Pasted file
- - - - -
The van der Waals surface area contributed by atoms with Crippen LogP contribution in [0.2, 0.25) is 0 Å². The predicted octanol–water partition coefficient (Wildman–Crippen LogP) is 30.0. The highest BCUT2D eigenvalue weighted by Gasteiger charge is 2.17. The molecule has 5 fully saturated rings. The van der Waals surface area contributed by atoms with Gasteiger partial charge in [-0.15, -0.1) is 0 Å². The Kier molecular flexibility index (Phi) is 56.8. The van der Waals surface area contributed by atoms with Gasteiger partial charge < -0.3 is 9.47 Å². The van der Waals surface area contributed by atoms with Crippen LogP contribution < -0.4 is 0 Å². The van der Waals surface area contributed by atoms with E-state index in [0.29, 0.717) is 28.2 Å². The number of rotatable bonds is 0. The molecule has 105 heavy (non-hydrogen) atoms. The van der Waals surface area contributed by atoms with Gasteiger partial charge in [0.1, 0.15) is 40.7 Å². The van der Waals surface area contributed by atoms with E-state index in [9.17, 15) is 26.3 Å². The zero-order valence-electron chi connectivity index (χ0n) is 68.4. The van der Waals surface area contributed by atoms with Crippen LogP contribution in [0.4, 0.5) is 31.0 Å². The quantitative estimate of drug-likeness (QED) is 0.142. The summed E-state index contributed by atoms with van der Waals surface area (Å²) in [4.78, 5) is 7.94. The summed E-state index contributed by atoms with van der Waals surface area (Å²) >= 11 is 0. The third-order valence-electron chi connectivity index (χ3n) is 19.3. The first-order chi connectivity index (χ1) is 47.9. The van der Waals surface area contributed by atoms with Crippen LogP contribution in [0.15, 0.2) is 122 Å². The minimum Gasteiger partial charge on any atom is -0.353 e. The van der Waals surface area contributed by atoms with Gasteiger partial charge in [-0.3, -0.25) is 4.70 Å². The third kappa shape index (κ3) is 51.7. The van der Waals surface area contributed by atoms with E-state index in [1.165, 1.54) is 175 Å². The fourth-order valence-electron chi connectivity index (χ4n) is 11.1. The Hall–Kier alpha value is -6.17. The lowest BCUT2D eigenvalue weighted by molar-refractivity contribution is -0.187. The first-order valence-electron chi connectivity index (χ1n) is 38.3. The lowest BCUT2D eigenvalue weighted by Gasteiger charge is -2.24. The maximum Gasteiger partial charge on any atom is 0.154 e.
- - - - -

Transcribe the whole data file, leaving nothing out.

The van der Waals surface area contributed by atoms with Crippen LogP contribution in [0.2, 0.25) is 0 Å². The predicted octanol–water partition coefficient (Wildman–Crippen LogP) is 30.0. The highest BCUT2D eigenvalue weighted by Gasteiger charge is 2.17. The molecule has 5 fully saturated rings. The van der Waals surface area contributed by atoms with Gasteiger partial charge in [-0.15, -0.1) is 0 Å². The Kier molecular flexibility index (Phi) is 56.8. The van der Waals surface area contributed by atoms with Gasteiger partial charge < -0.3 is 9.47 Å². The van der Waals surface area contributed by atoms with Crippen LogP contribution < -0.4 is 0 Å². The van der Waals surface area contributed by atoms with E-state index in [0.29, 0.717) is 28.2 Å². The number of rotatable bonds is 0. The molecule has 105 heavy (non-hydrogen) atoms. The van der Waals surface area contributed by atoms with Gasteiger partial charge in [0.1, 0.15) is 40.7 Å². The van der Waals surface area contributed by atoms with E-state index in [9.17, 15) is 26.3 Å². The zero-order valence-electron chi connectivity index (χ0n) is 68.4. The van der Waals surface area contributed by atoms with Crippen LogP contribution in [0.4, 0.5) is 31.0 Å². The quantitative estimate of drug-likeness (QED) is 0.142. The summed E-state index contributed by atoms with van der Waals surface area (Å²) in [4.78, 5) is 7.94. The summed E-state index contributed by atoms with van der Waals surface area (Å²) >= 11 is 0. The third-order valence-electron chi connectivity index (χ3n) is 19.3. The first-order chi connectivity index (χ1) is 47.9. The van der Waals surface area contributed by atoms with Crippen LogP contribution in [0.15, 0.2) is 122 Å². The minimum Gasteiger partial charge on any atom is -0.353 e. The van der Waals surface area contributed by atoms with Gasteiger partial charge in [-0.3, -0.25) is 4.70 Å². The third kappa shape index (κ3) is 51.7. The van der Waals surface area contributed by atoms with E-state index in [1.165, 1.54) is 175 Å². The fourth-order valence-electron chi connectivity index (χ4n) is 11.1. The Hall–Kier alpha value is -6.17. The lowest BCUT2D eigenvalue weighted by molar-refractivity contribution is -0.187. The first-order valence-electron chi connectivity index (χ1n) is 38.3. The lowest BCUT2D eigenvalue weighted by Gasteiger charge is -2.24. The maximum Gasteiger partial charge on any atom is 0.154 e.